Speak from the Heart: Preserving Languages through Technology and Youth

Language is a key driver of human connection. And yet, every two weeks, a language goes extinct. It is estimated that if nothing is done, half of the 6,000+ languages spoken today will disappear at the end of the century. The loss of these languages – often unwritten and undocumented – will eliminate a trove of cultural wealth and ancestral knowledge of the human race.

That’s why today, we celebrate International Mother Language Day with our partner UNESCO. Microsoft, through its Local Language Program, which is part of Microsoft YouthSpark, works with UNESCO to preserve endangered languages and bring equitable representation and access of local languages in technology. Microsoft Language Interface Packs (LIPs) enables access for speakers of languages in emerging markets, like Wolof in Senegal, and Punjabi in Pakistan, which are widely spoken but hardly used in new technologies. LIPs also provide access for native speakers of endangered languages, like the 60,000 speakers of Maori in New Zealand.

Beyond technology, there is another important way to preserve language: engaging youth. Because young people easily assimilate to the most widely used language outside of the home, the loss of language begins with younger generations. But in cases like the Cherokee nation, engaging young people at an early age by teaching Cherokee in preschool, allowed America’s largest native population to save the almost-extinct language and bring its speaker base to 16,000.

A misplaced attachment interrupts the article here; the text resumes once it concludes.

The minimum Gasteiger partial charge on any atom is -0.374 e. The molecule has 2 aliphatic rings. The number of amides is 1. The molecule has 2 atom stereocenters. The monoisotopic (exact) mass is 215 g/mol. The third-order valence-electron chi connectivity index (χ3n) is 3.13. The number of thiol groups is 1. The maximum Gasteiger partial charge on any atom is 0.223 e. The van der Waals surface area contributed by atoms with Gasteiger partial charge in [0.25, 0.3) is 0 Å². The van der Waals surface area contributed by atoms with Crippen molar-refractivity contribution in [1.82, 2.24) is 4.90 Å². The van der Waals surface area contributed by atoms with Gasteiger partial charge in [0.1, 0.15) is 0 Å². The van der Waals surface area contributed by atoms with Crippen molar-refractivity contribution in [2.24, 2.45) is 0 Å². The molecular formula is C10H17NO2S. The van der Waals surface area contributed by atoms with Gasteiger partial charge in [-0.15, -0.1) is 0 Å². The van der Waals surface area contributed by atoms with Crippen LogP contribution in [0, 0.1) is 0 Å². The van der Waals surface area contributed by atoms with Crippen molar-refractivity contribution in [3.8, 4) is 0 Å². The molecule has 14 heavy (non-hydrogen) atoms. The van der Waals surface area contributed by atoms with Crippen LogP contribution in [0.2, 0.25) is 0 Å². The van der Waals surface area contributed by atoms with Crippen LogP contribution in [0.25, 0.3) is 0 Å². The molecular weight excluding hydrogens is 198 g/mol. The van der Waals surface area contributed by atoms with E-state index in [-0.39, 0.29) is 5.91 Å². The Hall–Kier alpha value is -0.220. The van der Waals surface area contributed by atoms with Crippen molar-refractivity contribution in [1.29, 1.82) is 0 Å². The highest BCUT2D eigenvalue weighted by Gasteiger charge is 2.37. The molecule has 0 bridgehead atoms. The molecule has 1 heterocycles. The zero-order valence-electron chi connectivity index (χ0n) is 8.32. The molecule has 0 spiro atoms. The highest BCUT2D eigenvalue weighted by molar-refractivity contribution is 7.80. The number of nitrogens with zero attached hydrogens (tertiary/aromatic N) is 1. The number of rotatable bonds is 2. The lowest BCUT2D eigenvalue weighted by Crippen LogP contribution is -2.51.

The importance of including youth in language preservation is why Microsoft’s Local Language Program is a part of Microsoft YouthSpark, our company-wide initiative to empower 300 million young people in three years.

Click here to read more about how Microsoft, in partnership with UNESCO, is preserving local languages.

InternationalMotherLanguageDay_021913 smaller size

Comments (1)

  1. Eduardo says:

    Preserve languages beyond thecnology is the best thing I've read today! I am an English teacher in a Spanish speaking country and this semmed to outstanding to me!

Skip to main content